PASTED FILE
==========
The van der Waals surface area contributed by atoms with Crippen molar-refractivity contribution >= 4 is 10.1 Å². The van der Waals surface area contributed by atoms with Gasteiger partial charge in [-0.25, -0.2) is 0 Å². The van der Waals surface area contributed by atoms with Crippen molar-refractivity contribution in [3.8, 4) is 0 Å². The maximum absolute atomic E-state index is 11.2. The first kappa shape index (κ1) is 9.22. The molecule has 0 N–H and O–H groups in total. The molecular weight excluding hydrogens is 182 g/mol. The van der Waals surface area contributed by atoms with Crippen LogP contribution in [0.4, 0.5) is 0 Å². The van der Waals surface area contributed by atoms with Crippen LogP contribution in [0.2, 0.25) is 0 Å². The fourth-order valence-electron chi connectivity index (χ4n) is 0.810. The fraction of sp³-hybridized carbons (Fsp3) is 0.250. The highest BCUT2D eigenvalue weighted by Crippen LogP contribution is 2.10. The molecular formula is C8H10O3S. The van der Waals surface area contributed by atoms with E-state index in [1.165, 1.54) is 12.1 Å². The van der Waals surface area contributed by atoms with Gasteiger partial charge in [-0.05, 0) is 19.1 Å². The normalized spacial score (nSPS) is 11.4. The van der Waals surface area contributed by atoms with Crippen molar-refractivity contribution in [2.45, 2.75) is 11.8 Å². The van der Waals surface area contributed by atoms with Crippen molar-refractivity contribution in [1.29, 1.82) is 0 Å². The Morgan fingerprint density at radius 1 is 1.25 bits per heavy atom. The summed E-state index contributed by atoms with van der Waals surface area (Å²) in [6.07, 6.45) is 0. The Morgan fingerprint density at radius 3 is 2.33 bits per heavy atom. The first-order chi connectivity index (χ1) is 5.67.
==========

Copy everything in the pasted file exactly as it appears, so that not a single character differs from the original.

The van der Waals surface area contributed by atoms with Crippen molar-refractivity contribution >= 4 is 10.1 Å². The van der Waals surface area contributed by atoms with Gasteiger partial charge in [-0.25, -0.2) is 0 Å². The van der Waals surface area contributed by atoms with Crippen molar-refractivity contribution in [3.8, 4) is 0 Å². The maximum absolute atomic E-state index is 11.2. The first kappa shape index (κ1) is 9.22. The molecule has 0 N–H and O–H groups in total. The molecular weight excluding hydrogens is 182 g/mol. The van der Waals surface area contributed by atoms with Crippen LogP contribution in [0.4, 0.5) is 0 Å². The van der Waals surface area contributed by atoms with Crippen LogP contribution in [0.2, 0.25) is 0 Å². The fourth-order valence-electron chi connectivity index (χ4n) is 0.810. The fraction of sp³-hybridized carbons (Fsp3) is 0.250. The highest BCUT2D eigenvalue weighted by Crippen LogP contribution is 2.10. The molecular formula is C8H10O3S. The van der Waals surface area contributed by atoms with E-state index in [1.165, 1.54) is 12.1 Å². The van der Waals surface area contributed by atoms with Gasteiger partial charge in [-0.05, 0) is 19.1 Å². The normalized spacial score (nSPS) is 11.4. The van der Waals surface area contributed by atoms with Crippen molar-refractivity contribution in [2.45, 2.75) is 11.8 Å². The van der Waals surface area contributed by atoms with Crippen molar-refractivity contribution in [1.29, 1.82) is 0 Å². The Morgan fingerprint density at radius 1 is 1.25 bits per heavy atom. The summed E-state index contributed by atoms with van der Waals surface area (Å²) in [6.07, 6.45) is 0. The Morgan fingerprint density at radius 3 is 2.33 bits per heavy atom. The first-order chi connectivity index (χ1) is 5.67.